The development process for a program is how it's made. It consists of the steps it takes to go from planning to programming and beyond!
Image source: HuffPost and How It's Made
Types of Development Processes
There are many different ways to create a program.
Traditionally, program development follows a set path. It is orderly and intentional. One of the most well-known frameworks for developing software is known as the waterfall development model. It's characterized by a step-by-step process, where one step flows naturally into another.
A visual representation of the waterfall development model. Image source: PaulHoadley at English Wikipedia. / CC BY-SA
Over the years, new methods of creating programs were created, such as the Agile and DevOps development methodologies. These methods can offer a more flexible approach to development, and help foster collaboration between developers and users. There can also be variations within methods. For example, programmers have created variations, or modifications, on the waterfall development model over the years.
Some development processes aren't intentional. They're exploratory in nature, and the programmer experiments as they go along. This can happen when a program doesn't have specific guidelines behind it or when developers are under time constraints.
Iterative and Incremental Development Processes
When you think of "iteration," think of repetition. In an iterative development process, programmers develop working prototypes of their program and go back through the stages of their development method to make their programs better.
In an incremental development process, programmers will break the program they're working on into smaller pieces and make sure that each piece works before adding it to the whole.
Programs can be developed using both of these models, or any combination of the two. For example, you can take a code segment of a larger program and revise it until you finish developing it completely, then move on to another part of the program. You're using an iterative process by revising that code segment to completion, but an incremental one for the program at large.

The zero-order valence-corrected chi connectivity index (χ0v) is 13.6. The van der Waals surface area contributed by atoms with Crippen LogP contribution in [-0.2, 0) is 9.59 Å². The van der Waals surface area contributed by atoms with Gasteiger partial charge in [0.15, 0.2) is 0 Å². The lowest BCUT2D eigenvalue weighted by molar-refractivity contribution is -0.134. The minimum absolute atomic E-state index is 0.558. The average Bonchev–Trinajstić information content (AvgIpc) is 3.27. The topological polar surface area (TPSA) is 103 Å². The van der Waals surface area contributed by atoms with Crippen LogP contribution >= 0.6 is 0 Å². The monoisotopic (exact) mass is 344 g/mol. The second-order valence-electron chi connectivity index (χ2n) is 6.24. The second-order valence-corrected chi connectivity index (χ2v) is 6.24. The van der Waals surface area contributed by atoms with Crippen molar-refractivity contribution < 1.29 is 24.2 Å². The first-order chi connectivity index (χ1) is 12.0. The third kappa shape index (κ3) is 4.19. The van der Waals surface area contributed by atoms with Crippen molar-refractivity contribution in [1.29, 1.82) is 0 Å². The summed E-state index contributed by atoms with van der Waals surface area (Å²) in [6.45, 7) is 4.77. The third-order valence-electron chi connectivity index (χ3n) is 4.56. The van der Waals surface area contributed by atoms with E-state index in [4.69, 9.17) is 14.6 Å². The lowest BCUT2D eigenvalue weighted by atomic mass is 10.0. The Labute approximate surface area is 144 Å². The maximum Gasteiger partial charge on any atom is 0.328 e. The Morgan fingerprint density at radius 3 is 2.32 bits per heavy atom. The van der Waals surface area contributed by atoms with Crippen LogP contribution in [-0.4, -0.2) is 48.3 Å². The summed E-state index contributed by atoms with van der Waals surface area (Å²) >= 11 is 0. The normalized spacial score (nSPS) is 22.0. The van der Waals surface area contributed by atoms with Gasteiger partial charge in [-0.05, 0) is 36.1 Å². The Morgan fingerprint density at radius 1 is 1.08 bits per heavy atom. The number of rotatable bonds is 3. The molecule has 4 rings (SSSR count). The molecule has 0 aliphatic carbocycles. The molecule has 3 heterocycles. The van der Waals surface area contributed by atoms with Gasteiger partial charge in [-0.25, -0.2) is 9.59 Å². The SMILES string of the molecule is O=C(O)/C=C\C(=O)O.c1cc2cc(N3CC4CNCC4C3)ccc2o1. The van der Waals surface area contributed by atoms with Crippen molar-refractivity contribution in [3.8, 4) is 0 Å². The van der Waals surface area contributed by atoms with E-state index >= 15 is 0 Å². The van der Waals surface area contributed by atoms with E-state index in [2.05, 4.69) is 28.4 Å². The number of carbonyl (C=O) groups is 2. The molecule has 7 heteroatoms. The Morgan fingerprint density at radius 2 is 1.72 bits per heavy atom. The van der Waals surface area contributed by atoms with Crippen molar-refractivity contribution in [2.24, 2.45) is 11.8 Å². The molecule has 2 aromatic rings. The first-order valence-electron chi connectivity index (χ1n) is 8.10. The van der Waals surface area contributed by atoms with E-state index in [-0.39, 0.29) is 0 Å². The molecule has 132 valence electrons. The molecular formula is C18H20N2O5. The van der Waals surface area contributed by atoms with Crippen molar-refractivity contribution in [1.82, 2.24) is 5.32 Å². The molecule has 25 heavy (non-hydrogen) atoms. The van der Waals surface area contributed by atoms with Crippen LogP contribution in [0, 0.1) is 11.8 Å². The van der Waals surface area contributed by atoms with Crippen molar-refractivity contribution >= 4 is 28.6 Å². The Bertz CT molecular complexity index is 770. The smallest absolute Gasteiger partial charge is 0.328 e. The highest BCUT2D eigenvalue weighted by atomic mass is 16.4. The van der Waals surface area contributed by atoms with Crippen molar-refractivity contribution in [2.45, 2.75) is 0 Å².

The Drawing Board
The beginning steps for most development processes are the planning phases. Lots of work goes into a program even before anyone opens a code editor.
Investigation and Reflection
This is the game-plan stage of the development process. The goal of this investigation is to make the goal of the programmers as clear as possible.
In this stage, programmers establish what their purpose is and the problem they're trying to solve. They figure out what their program will need to do, and also what their program will need in order to function properly.
They'll often have program specifications to help them with this task. Program specifications are descriptions of the goals of the program agreed on by both the programmers and the clients.
In order to get a clear picture during this stage, programmers have to consult with many sources. If their program is for a client, the client will be consulted to determine what they want. If they're working in a group, they may have to consult each other to make sure all parts of their program will work together. They may also have to do external research to discover what sorts of programs are similar to the one they're trying to make.
Ways Programmers Investigate:
- collecting data through communication channels, such as surveys
- user testing
- conducting interviews with clients to assess what their needs are
- direct observation of the project in action if the project has already been through one or two loops
In an iterative process, this stage can also include a reflection aspect on ways the project could improve or why something isn't working. With every repetition, the questions to investigate and reflect on change, becoming more specific over time.